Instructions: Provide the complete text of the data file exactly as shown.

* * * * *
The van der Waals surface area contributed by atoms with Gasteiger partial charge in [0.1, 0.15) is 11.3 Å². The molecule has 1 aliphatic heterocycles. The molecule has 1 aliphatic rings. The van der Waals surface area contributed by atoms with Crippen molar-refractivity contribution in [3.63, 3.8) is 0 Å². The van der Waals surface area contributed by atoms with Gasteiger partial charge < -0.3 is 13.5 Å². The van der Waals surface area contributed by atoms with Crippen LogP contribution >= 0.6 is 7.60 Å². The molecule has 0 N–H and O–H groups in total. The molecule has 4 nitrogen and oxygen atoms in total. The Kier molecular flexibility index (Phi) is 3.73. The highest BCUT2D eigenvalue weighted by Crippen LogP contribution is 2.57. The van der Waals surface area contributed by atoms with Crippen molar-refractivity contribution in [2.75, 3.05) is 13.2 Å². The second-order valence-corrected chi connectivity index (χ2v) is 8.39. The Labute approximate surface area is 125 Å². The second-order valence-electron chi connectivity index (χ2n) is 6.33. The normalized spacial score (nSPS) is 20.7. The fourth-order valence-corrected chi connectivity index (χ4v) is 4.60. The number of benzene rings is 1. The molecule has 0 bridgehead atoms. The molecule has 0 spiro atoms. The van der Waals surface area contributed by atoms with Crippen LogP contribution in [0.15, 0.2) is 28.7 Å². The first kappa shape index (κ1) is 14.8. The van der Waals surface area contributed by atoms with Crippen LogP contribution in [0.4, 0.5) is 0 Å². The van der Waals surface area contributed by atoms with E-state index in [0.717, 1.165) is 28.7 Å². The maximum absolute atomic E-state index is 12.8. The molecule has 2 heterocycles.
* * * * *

The van der Waals surface area contributed by atoms with Gasteiger partial charge in [0.1, 0.15) is 11.3 Å². The molecule has 1 aliphatic heterocycles. The molecule has 1 aliphatic rings. The van der Waals surface area contributed by atoms with Crippen molar-refractivity contribution in [3.63, 3.8) is 0 Å². The van der Waals surface area contributed by atoms with Gasteiger partial charge < -0.3 is 13.5 Å². The van der Waals surface area contributed by atoms with Crippen LogP contribution >= 0.6 is 7.60 Å². The molecule has 0 N–H and O–H groups in total. The molecule has 4 nitrogen and oxygen atoms in total. The Kier molecular flexibility index (Phi) is 3.73. The highest BCUT2D eigenvalue weighted by Crippen LogP contribution is 2.57. The van der Waals surface area contributed by atoms with Crippen molar-refractivity contribution in [2.75, 3.05) is 13.2 Å². The second-order valence-corrected chi connectivity index (χ2v) is 8.39. The Labute approximate surface area is 125 Å². The second-order valence-electron chi connectivity index (χ2n) is 6.33. The normalized spacial score (nSPS) is 20.7. The fourth-order valence-corrected chi connectivity index (χ4v) is 4.60. The number of benzene rings is 1. The molecule has 0 bridgehead atoms. The molecule has 0 spiro atoms. The van der Waals surface area contributed by atoms with Crippen LogP contribution in [0.15, 0.2) is 28.7 Å². The first kappa shape index (κ1) is 14.8. The van der Waals surface area contributed by atoms with Crippen LogP contribution in [0.4, 0.5) is 0 Å². The van der Waals surface area contributed by atoms with E-state index in [0.717, 1.165) is 28.7 Å². The maximum absolute atomic E-state index is 12.8. The molecule has 2 heterocycles.